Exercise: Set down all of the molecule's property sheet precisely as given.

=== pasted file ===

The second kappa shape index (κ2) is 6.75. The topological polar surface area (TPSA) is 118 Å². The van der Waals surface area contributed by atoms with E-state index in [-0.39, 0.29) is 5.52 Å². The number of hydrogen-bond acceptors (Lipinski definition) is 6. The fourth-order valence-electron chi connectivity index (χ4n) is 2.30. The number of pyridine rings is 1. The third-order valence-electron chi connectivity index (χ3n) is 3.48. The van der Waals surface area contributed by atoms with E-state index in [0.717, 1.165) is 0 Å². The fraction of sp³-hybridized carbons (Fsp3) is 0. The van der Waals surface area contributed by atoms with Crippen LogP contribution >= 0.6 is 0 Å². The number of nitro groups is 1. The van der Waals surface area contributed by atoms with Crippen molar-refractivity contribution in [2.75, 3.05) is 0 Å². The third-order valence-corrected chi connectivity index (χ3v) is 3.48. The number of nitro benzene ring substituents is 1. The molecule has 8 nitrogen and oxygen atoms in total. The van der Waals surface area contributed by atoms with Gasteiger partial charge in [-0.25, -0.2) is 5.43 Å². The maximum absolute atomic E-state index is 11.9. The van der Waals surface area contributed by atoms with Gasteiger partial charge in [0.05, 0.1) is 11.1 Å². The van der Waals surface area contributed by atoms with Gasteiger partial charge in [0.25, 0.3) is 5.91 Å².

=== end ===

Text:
The second kappa shape index (κ2) is 6.75. The topological polar surface area (TPSA) is 118 Å². The van der Waals surface area contributed by atoms with E-state index in [-0.39, 0.29) is 5.52 Å². The number of hydrogen-bond acceptors (Lipinski definition) is 6. The fourth-order valence-electron chi connectivity index (χ4n) is 2.30. The number of pyridine rings is 1. The third-order valence-electron chi connectivity index (χ3n) is 3.48. The van der Waals surface area contributed by atoms with E-state index in [0.717, 1.165) is 0 Å². The fraction of sp³-hybridized carbons (Fsp3) is 0. The van der Waals surface area contributed by atoms with Crippen LogP contribution >= 0.6 is 0 Å². The number of nitro groups is 1. The van der Waals surface area contributed by atoms with Crippen molar-refractivity contribution in [2.75, 3.05) is 0 Å². The third-order valence-corrected chi connectivity index (χ3v) is 3.48. The number of nitro benzene ring substituents is 1. The molecule has 8 nitrogen and oxygen atoms in total. The van der Waals surface area contributed by atoms with Gasteiger partial charge in [-0.25, -0.2) is 5.43 Å². The maximum absolute atomic E-state index is 11.9. The van der Waals surface area contributed by atoms with Gasteiger partial charge in [0.05, 0.1) is 11.1 Å². The van der Waals surface area contributed by atoms with Gasteiger partial charge in [0.25, 0.3) is 5.91 Å².